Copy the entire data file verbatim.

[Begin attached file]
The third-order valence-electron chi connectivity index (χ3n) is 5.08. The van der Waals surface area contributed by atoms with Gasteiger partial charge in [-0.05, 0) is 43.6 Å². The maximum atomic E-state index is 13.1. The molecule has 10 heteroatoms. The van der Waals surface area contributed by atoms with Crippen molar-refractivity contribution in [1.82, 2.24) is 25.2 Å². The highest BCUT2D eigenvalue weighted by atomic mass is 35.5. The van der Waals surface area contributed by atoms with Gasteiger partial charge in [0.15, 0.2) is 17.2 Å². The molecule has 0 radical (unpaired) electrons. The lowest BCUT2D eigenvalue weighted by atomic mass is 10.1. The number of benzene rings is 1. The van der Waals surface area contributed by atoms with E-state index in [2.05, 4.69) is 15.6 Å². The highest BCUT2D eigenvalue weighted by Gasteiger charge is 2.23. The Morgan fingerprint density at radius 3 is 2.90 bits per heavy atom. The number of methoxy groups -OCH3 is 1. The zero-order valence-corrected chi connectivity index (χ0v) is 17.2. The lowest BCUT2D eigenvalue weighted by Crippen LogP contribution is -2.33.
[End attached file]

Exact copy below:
The third-order valence-electron chi connectivity index (χ3n) is 5.08. The van der Waals surface area contributed by atoms with Gasteiger partial charge in [-0.05, 0) is 43.6 Å². The maximum atomic E-state index is 13.1. The molecule has 10 heteroatoms. The van der Waals surface area contributed by atoms with Crippen molar-refractivity contribution in [1.82, 2.24) is 25.2 Å². The highest BCUT2D eigenvalue weighted by atomic mass is 35.5. The van der Waals surface area contributed by atoms with Gasteiger partial charge in [0.15, 0.2) is 17.2 Å². The molecule has 0 radical (unpaired) electrons. The lowest BCUT2D eigenvalue weighted by atomic mass is 10.1. The number of benzene rings is 1. The van der Waals surface area contributed by atoms with E-state index in [2.05, 4.69) is 15.6 Å². The highest BCUT2D eigenvalue weighted by Gasteiger charge is 2.23. The Morgan fingerprint density at radius 3 is 2.90 bits per heavy atom. The number of methoxy groups -OCH3 is 1. The zero-order valence-corrected chi connectivity index (χ0v) is 17.2. The lowest BCUT2D eigenvalue weighted by Crippen LogP contribution is -2.33.